‘So, Miss Eliza, I hear you are quite delighted with George Wickham? Your sister has been talking to me about him, and asking me a thousand questions; and I find that the young man forgot to tell you, among his other communications, that he was the son of old Wickham, the late Mr. Darcy’s steward. Let me recommend you, however, as a friend, not to give implicit confidence to all his assertions; for, as to Mr. Darcy’s using him ill, it is perfectly false: for, on the contrary, he has been always remarkably kind to him, though George Wickham has treated Mr. Darcy in a most infamous manner. I do not know the particulars, but I know very well that Mr. Darcy is not in the least to blame; that he cannot bear to hear George Wickham mentioned; and that though my brother thought he could not well avoid including him in his invitation to the officers, he was excessively glad to find that he had taken himself out of the way.
His coming into the country at all is a most insolent thing, indeed, and I wonder how he could presume to do it. I pity you, Miss Eliza, for this discovery of your favourite’s guilt; but really, considering his descent, one could not except much better.’
‘His guilt and his descent appear, by your account, to be the same,’ said Elizabeth, angrily; ‘for I have heard you accuse him of nothing worse than of being the son of Mr. Darcy’s steward, and of that, I can assure you, he informed me himself.’
‘I beg your pardon,’ replied Miss Bingley, turning away with a sneer. ‘Excuse my interference; it was kindly meant.’
‘Insolent girl!’ said Elizabeth to herself. ‘You are much mistaken if you expect to influence me by such a paltry attack as this. I see nothing in it but your own wilful ignorance and the malice of Mr. Darcy.’
When supper was over, singing was talked of, and Elizabeth had the mortification of seeing Mary, after very little entreaty, preparing to oblige the company. By many significant looks and silent entreaties did she endeavour to prevent such a proof of complaisance,—but in vain; Mary would not understand them; such an opportunity of exhibiting was delightful to her, and she began her song. Elizabeth’s eyes were fixed on her, with most painful sensations; and she watched her progress through the several stanzas with an impatience which was very ill rewarded at their close; for Mary, on receiving amongst the thanks of the table the hint of a hope that she might be prevailed on to favour them again, after the pause of half a minute, began another. Mary’s powers were by no means fitted for such a display; her voice was weak, and her manner affected. Elizabeth was in agonies. She looked at Jane to see how she bore it; but Jane was very composedly talking to Bingley. She looked at his two sisters, and saw them making signs of derision at each other, and at Darcy, who continued, however, impenetrably grave. She looked at her father to entreat his interference, lest Mary should be singing all night. He took the hint, and, when Mary had finished her second song, said aloud,—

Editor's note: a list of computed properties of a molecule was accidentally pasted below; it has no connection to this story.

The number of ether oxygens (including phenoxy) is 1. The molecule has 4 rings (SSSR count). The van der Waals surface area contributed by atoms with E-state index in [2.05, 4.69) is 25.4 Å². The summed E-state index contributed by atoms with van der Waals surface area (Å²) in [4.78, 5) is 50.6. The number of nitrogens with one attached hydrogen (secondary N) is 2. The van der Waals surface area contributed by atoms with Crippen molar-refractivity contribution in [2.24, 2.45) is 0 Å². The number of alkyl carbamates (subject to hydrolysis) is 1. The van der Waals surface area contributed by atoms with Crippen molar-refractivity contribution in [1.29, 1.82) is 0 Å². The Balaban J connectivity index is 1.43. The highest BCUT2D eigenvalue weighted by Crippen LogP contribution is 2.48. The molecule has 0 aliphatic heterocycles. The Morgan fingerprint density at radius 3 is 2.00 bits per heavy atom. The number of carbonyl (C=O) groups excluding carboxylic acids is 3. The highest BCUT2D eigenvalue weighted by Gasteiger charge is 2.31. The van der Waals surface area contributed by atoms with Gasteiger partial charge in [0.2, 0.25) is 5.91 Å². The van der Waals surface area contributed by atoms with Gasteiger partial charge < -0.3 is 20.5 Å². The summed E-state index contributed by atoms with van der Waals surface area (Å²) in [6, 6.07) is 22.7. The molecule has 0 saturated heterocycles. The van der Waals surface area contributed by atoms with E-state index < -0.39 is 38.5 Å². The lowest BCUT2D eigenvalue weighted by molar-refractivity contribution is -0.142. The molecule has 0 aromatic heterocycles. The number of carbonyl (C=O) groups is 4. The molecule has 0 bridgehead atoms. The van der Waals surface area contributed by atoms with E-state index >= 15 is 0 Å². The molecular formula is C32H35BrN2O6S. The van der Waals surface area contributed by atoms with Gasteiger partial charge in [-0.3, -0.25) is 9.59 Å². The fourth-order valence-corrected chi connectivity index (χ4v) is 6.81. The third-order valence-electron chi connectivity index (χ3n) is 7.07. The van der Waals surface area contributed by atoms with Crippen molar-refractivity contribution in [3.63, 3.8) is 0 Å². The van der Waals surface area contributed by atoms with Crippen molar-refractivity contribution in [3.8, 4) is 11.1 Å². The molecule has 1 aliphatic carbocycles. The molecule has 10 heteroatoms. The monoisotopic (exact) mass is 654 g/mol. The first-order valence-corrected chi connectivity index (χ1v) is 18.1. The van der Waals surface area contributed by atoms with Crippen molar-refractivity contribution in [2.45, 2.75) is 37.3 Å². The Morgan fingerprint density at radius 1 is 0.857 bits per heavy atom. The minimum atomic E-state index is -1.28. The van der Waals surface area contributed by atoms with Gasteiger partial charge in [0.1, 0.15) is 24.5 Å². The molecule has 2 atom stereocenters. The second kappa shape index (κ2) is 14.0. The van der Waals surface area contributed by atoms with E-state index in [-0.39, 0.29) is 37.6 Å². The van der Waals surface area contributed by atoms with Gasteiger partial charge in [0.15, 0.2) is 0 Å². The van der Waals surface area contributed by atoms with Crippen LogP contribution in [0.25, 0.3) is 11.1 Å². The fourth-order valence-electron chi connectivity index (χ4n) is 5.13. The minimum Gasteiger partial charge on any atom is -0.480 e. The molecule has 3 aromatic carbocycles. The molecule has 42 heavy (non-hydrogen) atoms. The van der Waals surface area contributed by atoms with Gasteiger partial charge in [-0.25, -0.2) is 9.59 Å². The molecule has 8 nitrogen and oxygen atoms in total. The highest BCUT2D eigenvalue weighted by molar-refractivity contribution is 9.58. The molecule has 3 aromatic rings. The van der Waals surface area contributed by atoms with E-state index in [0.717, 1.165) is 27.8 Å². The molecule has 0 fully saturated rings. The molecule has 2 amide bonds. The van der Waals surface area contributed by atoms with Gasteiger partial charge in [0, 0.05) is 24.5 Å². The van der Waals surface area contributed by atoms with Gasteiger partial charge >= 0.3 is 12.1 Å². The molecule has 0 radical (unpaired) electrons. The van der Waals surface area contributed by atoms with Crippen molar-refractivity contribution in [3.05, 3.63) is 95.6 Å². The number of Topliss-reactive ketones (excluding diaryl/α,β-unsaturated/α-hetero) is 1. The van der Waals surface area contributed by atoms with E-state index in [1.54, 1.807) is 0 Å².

‘That will do extremely well, child. You have delighted us long enough. Let the other young ladies have time to exhibit.’
The Longbourn party were the last of all the company to depart; and by a manœuvre of Mrs. Bennet had to wait for their carriage a quarter to an hour after everybody else was gone, which gave them time to see how heartily they were wished away by some of the family. Mrs. Hurst and her sister scarcely opened their mouths except to complain of fatigue, and were evidently impatient to have the house to themselves.
When at length they arose to take leave, Mrs. Bennet was most pressingly civil in her hope of seeing the whole family soon at Longbourn; and addressed herself particularly to Mr. Bingley, to assure him how happy he would make them by eating a family dinner with them at any time, without the ceremony of a formal invitation. Bingley was all grateful pleasure; and he readily engaged for taking the earliest opportunity of waiting on her, after his return from London, whither he was obliged to go the next day for a short time.
Mrs. Bennet was perfectly satisfied; and quitted the house under the delightful persuasion that, allowing for the necessary preparations of settlements, new carriages, and wedding clothes, she should undoubtedly see her daughter settled at Netherfield in the course of three or four months. Of having another daughter married to Mr. Collins she thought with equal certainty, and with considerable, though not equal, pleasure. Elizabeth was the least dear to her of all her children; and though the man and the match were quite good enough for her, the worth of each was eclipsed by Mr. Bingley and Netherfield.
To be continued next Tuesday.